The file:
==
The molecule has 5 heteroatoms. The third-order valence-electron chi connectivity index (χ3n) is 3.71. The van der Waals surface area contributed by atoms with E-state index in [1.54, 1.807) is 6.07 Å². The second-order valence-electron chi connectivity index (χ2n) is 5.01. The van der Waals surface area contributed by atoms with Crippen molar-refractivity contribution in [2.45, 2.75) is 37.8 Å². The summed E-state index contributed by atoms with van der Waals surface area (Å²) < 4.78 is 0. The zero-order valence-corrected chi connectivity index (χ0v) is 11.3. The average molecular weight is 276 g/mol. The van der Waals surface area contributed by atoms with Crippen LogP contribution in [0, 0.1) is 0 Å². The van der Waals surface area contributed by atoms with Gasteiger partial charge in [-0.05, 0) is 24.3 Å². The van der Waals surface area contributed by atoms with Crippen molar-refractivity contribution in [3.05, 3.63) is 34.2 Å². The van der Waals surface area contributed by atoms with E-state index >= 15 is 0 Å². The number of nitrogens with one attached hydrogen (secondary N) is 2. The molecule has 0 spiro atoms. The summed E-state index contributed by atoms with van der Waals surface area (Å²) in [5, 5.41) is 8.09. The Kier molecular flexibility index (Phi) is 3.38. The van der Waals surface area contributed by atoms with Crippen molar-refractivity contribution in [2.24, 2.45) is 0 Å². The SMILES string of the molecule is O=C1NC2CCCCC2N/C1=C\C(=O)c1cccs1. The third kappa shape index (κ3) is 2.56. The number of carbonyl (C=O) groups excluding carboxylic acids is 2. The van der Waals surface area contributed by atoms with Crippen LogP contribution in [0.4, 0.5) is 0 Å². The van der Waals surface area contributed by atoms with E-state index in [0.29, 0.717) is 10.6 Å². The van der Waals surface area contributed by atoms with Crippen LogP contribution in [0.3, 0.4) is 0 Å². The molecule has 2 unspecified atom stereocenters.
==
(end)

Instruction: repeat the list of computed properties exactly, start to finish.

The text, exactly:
The molecule has 5 heteroatoms. The third-order valence-electron chi connectivity index (χ3n) is 3.71. The van der Waals surface area contributed by atoms with E-state index in [1.54, 1.807) is 6.07 Å². The second-order valence-electron chi connectivity index (χ2n) is 5.01. The van der Waals surface area contributed by atoms with Crippen molar-refractivity contribution in [2.45, 2.75) is 37.8 Å². The summed E-state index contributed by atoms with van der Waals surface area (Å²) < 4.78 is 0. The zero-order valence-corrected chi connectivity index (χ0v) is 11.3. The average molecular weight is 276 g/mol. The van der Waals surface area contributed by atoms with Crippen LogP contribution in [0, 0.1) is 0 Å². The van der Waals surface area contributed by atoms with Gasteiger partial charge in [-0.05, 0) is 24.3 Å². The van der Waals surface area contributed by atoms with Crippen molar-refractivity contribution in [3.05, 3.63) is 34.2 Å². The van der Waals surface area contributed by atoms with E-state index >= 15 is 0 Å². The number of nitrogens with one attached hydrogen (secondary N) is 2. The molecule has 0 spiro atoms. The summed E-state index contributed by atoms with van der Waals surface area (Å²) in [5, 5.41) is 8.09. The Kier molecular flexibility index (Phi) is 3.38. The van der Waals surface area contributed by atoms with Crippen molar-refractivity contribution in [2.24, 2.45) is 0 Å². The SMILES string of the molecule is O=C1NC2CCCCC2N/C1=C\C(=O)c1cccs1. The third kappa shape index (κ3) is 2.56. The number of carbonyl (C=O) groups excluding carboxylic acids is 2. The van der Waals surface area contributed by atoms with Crippen LogP contribution in [0.4, 0.5) is 0 Å². The van der Waals surface area contributed by atoms with E-state index in [0.29, 0.717) is 10.6 Å². The van der Waals surface area contributed by atoms with Crippen LogP contribution in [0.3, 0.4) is 0 Å². The molecule has 2 unspecified atom stereocenters.